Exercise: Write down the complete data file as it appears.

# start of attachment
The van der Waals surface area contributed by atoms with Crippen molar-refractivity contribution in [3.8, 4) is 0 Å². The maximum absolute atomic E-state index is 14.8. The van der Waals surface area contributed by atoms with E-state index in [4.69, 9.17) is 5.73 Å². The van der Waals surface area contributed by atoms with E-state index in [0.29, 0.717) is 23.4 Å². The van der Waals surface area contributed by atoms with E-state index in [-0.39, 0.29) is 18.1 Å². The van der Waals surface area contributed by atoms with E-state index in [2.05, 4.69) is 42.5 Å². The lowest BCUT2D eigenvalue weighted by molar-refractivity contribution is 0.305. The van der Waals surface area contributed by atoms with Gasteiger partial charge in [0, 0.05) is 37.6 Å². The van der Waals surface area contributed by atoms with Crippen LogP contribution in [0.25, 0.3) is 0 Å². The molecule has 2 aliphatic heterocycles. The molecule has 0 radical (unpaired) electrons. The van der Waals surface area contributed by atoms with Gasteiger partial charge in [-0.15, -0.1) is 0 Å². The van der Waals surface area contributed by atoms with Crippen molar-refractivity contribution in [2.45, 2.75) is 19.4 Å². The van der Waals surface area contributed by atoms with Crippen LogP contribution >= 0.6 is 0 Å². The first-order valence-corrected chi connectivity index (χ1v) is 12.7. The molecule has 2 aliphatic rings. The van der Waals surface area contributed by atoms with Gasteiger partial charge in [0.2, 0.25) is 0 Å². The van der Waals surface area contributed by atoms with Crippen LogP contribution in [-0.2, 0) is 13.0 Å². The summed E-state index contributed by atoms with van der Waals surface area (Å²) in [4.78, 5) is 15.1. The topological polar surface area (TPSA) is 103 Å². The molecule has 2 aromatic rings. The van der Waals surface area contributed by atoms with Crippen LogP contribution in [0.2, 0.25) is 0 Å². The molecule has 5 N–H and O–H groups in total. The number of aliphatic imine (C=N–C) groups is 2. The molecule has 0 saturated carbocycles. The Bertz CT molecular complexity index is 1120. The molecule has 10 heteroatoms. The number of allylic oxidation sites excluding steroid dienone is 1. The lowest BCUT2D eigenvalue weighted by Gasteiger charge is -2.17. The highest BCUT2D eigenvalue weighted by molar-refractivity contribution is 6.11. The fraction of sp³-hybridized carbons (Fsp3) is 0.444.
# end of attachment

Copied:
The van der Waals surface area contributed by atoms with Crippen molar-refractivity contribution in [3.8, 4) is 0 Å². The maximum absolute atomic E-state index is 14.8. The van der Waals surface area contributed by atoms with E-state index in [4.69, 9.17) is 5.73 Å². The van der Waals surface area contributed by atoms with E-state index in [0.29, 0.717) is 23.4 Å². The van der Waals surface area contributed by atoms with E-state index in [-0.39, 0.29) is 18.1 Å². The van der Waals surface area contributed by atoms with E-state index in [2.05, 4.69) is 42.5 Å². The lowest BCUT2D eigenvalue weighted by molar-refractivity contribution is 0.305. The van der Waals surface area contributed by atoms with Gasteiger partial charge in [0, 0.05) is 37.6 Å². The van der Waals surface area contributed by atoms with Crippen LogP contribution in [0.25, 0.3) is 0 Å². The molecule has 2 aliphatic heterocycles. The molecule has 0 radical (unpaired) electrons. The van der Waals surface area contributed by atoms with Gasteiger partial charge in [-0.15, -0.1) is 0 Å². The van der Waals surface area contributed by atoms with Crippen molar-refractivity contribution in [2.45, 2.75) is 19.4 Å². The van der Waals surface area contributed by atoms with Crippen LogP contribution >= 0.6 is 0 Å². The first-order valence-corrected chi connectivity index (χ1v) is 12.7. The molecule has 2 aliphatic rings. The van der Waals surface area contributed by atoms with Gasteiger partial charge in [0.2, 0.25) is 0 Å². The van der Waals surface area contributed by atoms with Crippen LogP contribution in [-0.2, 0) is 13.0 Å². The summed E-state index contributed by atoms with van der Waals surface area (Å²) in [4.78, 5) is 15.1. The topological polar surface area (TPSA) is 103 Å². The molecule has 2 aromatic rings. The van der Waals surface area contributed by atoms with Crippen LogP contribution in [0.2, 0.25) is 0 Å². The molecule has 5 N–H and O–H groups in total. The number of aliphatic imine (C=N–C) groups is 2. The molecule has 0 saturated carbocycles. The Bertz CT molecular complexity index is 1120. The molecule has 10 heteroatoms. The number of allylic oxidation sites excluding steroid dienone is 1. The lowest BCUT2D eigenvalue weighted by Gasteiger charge is -2.17. The highest BCUT2D eigenvalue weighted by molar-refractivity contribution is 6.11. The fraction of sp³-hybridized carbons (Fsp3) is 0.444.